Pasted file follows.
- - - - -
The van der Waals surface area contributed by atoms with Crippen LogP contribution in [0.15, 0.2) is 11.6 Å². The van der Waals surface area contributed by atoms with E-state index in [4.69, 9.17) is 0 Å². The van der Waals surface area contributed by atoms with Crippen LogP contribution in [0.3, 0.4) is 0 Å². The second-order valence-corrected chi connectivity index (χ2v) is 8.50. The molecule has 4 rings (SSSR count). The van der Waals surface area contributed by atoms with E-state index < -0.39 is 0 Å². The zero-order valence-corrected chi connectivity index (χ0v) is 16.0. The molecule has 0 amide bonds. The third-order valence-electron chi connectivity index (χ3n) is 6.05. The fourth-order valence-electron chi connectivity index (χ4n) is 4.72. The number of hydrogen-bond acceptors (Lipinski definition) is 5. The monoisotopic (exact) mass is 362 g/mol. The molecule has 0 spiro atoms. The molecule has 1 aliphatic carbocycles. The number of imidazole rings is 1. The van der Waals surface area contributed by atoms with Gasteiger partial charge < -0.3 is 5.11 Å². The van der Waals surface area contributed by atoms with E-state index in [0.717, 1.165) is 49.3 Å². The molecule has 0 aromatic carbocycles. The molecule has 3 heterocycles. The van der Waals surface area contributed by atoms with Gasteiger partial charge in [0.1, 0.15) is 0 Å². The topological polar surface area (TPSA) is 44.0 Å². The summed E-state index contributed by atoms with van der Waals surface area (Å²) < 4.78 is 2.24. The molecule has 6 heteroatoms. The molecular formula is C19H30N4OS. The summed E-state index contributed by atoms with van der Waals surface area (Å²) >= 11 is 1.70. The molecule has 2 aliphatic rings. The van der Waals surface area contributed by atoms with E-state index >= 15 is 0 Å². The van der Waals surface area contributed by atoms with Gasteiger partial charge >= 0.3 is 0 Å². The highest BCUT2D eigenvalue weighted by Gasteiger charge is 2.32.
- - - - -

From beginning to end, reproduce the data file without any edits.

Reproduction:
The van der Waals surface area contributed by atoms with Crippen LogP contribution in [0.15, 0.2) is 11.6 Å². The van der Waals surface area contributed by atoms with E-state index in [4.69, 9.17) is 0 Å². The van der Waals surface area contributed by atoms with Crippen LogP contribution in [0.3, 0.4) is 0 Å². The second-order valence-corrected chi connectivity index (χ2v) is 8.50. The molecule has 4 rings (SSSR count). The van der Waals surface area contributed by atoms with E-state index < -0.39 is 0 Å². The zero-order valence-corrected chi connectivity index (χ0v) is 16.0. The molecule has 0 amide bonds. The third-order valence-electron chi connectivity index (χ3n) is 6.05. The fourth-order valence-electron chi connectivity index (χ4n) is 4.72. The number of hydrogen-bond acceptors (Lipinski definition) is 5. The monoisotopic (exact) mass is 362 g/mol. The molecule has 0 spiro atoms. The molecule has 1 aliphatic carbocycles. The number of imidazole rings is 1. The van der Waals surface area contributed by atoms with Gasteiger partial charge < -0.3 is 5.11 Å². The van der Waals surface area contributed by atoms with E-state index in [0.717, 1.165) is 49.3 Å². The molecule has 0 aromatic carbocycles. The molecule has 3 heterocycles. The van der Waals surface area contributed by atoms with Gasteiger partial charge in [0.1, 0.15) is 0 Å². The topological polar surface area (TPSA) is 44.0 Å². The summed E-state index contributed by atoms with van der Waals surface area (Å²) < 4.78 is 2.24. The molecule has 6 heteroatoms. The molecular formula is C19H30N4OS. The summed E-state index contributed by atoms with van der Waals surface area (Å²) >= 11 is 1.70. The molecule has 2 aliphatic rings. The van der Waals surface area contributed by atoms with E-state index >= 15 is 0 Å². The van der Waals surface area contributed by atoms with Gasteiger partial charge >= 0.3 is 0 Å². The highest BCUT2D eigenvalue weighted by Gasteiger charge is 2.32.